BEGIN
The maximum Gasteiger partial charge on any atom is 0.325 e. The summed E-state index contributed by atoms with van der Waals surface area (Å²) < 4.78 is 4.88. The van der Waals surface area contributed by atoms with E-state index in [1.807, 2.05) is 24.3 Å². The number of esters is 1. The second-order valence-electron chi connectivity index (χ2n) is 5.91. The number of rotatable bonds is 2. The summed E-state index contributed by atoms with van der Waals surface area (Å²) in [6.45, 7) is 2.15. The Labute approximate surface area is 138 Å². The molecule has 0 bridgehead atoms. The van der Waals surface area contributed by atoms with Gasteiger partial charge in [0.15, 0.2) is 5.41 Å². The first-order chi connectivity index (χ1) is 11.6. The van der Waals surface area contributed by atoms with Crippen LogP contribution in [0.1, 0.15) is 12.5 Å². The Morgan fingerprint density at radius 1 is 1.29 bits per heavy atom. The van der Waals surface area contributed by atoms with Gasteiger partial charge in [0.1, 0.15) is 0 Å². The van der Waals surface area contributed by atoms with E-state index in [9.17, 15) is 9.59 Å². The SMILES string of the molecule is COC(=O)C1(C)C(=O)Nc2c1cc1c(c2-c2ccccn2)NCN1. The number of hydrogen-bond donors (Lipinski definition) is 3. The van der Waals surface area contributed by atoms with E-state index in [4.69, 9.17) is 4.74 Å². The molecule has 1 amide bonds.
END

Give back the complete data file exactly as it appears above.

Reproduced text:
The maximum Gasteiger partial charge on any atom is 0.325 e. The summed E-state index contributed by atoms with van der Waals surface area (Å²) < 4.78 is 4.88. The van der Waals surface area contributed by atoms with E-state index in [1.807, 2.05) is 24.3 Å². The number of esters is 1. The second-order valence-electron chi connectivity index (χ2n) is 5.91. The number of rotatable bonds is 2. The summed E-state index contributed by atoms with van der Waals surface area (Å²) in [6.45, 7) is 2.15. The Labute approximate surface area is 138 Å². The molecule has 0 bridgehead atoms. The van der Waals surface area contributed by atoms with Gasteiger partial charge in [0.15, 0.2) is 5.41 Å². The first-order chi connectivity index (χ1) is 11.6. The van der Waals surface area contributed by atoms with Crippen LogP contribution in [0.1, 0.15) is 12.5 Å². The Morgan fingerprint density at radius 1 is 1.29 bits per heavy atom. The van der Waals surface area contributed by atoms with Gasteiger partial charge in [0.1, 0.15) is 0 Å². The van der Waals surface area contributed by atoms with E-state index in [9.17, 15) is 9.59 Å². The SMILES string of the molecule is COC(=O)C1(C)C(=O)Nc2c1cc1c(c2-c2ccccn2)NCN1. The number of hydrogen-bond donors (Lipinski definition) is 3. The van der Waals surface area contributed by atoms with E-state index in [4.69, 9.17) is 4.74 Å². The molecule has 1 amide bonds.